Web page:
MORT GARSON - Mother Earth's Plantasia - CD - TGT437
Autores: Mort Garson
Editor: The Great Thunder (2018)
Géneros: Electronic, Experimental, Ambient, Space Age Pop, Progressive Electronic, Space Ambient
In the early noughties, Caleb Braaten was working in a secondhand record shop in Denver, Colorado, when he came across an album that looked intriguing. The cover of Mother Earth’s Plantasia featured a cartoon of two people cuddling a houseplant, and came with a free horticultural booklet. Best of all, it claimed that its intended audience wasn’t human: you were supposed to play its “warm Earth music” to plants “to aid in their growing”.
It was the work of the late Mort Garson, a musician and easy-listening songwriter who co-wrote Our Day Will Come, the 1963 Ruby and the Romantics single later covered by everyone from James Brown to Amy Winehouse, and an arranger responsible for the shimmer of strings on Glen Campbell’s By the Time I Get to Phoenix. He was also a film and TV composer whose music soundtracked the US broadcast of the Apollo 11 moon landing, and a synthesiser pioneer who probably should be mentioned in the same breath as early electronics heroes Wendy Carlos, Beaver and Krause, and Malcolm Cecil and Robert Margouleff.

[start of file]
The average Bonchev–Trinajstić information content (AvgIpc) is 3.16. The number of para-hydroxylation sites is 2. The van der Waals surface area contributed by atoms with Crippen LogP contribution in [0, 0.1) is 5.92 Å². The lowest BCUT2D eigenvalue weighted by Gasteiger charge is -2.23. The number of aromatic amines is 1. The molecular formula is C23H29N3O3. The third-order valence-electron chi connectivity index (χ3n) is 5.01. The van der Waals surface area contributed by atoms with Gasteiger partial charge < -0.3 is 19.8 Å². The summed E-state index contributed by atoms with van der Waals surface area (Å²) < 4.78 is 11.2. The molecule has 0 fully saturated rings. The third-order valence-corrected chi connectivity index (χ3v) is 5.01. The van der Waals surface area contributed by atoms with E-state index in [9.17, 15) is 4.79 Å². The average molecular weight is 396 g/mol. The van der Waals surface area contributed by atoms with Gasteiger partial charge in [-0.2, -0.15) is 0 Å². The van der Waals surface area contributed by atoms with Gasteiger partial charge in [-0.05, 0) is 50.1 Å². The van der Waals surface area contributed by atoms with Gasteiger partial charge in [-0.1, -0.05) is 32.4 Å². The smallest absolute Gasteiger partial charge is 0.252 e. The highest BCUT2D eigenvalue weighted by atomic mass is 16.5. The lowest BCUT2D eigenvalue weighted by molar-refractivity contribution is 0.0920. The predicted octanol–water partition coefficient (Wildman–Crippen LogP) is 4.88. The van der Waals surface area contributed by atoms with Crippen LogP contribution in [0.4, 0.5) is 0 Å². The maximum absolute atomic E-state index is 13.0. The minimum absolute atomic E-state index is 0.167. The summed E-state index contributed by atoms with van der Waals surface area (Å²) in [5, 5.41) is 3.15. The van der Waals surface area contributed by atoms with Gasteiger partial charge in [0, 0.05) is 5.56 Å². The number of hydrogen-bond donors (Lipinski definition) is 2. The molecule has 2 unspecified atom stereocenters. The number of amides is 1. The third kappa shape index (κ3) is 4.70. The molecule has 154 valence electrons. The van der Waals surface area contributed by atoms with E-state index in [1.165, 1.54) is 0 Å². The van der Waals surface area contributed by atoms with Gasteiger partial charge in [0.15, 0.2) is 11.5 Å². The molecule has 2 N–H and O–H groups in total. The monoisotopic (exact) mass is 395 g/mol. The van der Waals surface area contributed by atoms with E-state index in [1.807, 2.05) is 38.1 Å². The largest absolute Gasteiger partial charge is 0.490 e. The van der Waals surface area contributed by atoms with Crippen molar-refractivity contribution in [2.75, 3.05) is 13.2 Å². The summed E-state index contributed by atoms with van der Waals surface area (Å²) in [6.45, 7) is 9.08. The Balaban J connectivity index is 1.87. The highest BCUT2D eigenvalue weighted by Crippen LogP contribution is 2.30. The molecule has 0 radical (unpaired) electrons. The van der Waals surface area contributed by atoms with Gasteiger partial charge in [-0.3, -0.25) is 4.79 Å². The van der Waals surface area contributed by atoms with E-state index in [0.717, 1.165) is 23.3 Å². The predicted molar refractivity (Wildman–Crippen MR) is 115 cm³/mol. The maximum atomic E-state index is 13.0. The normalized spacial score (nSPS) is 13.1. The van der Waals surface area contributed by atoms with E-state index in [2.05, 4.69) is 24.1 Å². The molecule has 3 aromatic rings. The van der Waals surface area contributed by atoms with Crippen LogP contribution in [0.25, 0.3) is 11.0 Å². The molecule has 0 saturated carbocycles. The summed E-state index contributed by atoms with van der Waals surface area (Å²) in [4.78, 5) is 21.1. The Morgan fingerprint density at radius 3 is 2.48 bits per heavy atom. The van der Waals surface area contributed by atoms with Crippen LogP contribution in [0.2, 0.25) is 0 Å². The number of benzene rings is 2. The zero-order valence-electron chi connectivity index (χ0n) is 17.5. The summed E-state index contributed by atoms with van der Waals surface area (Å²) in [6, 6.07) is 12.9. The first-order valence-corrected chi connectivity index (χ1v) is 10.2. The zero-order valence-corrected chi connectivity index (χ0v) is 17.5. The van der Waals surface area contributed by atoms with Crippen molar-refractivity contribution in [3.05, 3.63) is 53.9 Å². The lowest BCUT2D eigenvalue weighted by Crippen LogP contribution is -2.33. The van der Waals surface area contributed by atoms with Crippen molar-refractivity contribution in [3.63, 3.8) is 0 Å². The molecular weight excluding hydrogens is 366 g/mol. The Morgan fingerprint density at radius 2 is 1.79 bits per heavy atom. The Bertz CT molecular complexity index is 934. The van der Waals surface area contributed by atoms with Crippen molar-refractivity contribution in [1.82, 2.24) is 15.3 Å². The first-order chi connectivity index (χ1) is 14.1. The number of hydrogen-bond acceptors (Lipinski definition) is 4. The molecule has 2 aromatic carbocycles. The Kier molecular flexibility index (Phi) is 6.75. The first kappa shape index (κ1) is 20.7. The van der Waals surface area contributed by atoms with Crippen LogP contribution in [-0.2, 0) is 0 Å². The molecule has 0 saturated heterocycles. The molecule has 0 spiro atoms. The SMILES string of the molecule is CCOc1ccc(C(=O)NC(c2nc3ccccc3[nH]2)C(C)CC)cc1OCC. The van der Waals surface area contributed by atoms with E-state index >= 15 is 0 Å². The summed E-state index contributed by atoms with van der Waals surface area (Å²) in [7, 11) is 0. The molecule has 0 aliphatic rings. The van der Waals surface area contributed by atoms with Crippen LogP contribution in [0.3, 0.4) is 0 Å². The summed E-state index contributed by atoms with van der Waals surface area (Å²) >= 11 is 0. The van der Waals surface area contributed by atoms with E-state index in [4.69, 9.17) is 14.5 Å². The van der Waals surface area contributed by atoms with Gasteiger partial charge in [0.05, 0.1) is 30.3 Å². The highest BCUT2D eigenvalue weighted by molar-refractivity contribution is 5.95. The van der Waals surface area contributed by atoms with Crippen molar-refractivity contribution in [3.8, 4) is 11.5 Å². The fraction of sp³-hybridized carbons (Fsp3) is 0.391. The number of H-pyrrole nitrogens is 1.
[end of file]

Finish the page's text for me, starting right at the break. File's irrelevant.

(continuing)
Quite aside from the cosseting loveliness of its warm synth tones and melodies, part of Plantasia’s appeal rests in the way it summons up a lost post-hippy age, a mid-70s moment when the kind of far-out ideas that would previously have been discussed in dope smoke-filled rooms in San Francisco or Notting Hill became mainstream. It was an era in which Erich von Däniken sold millions of paperbacks with his was-God-an-astronaut postulations about the ancient world and the pseudoscientific book The Secret Life of Plants – which suggested plants had emotions, and thus might respond to music – hit bestseller lists.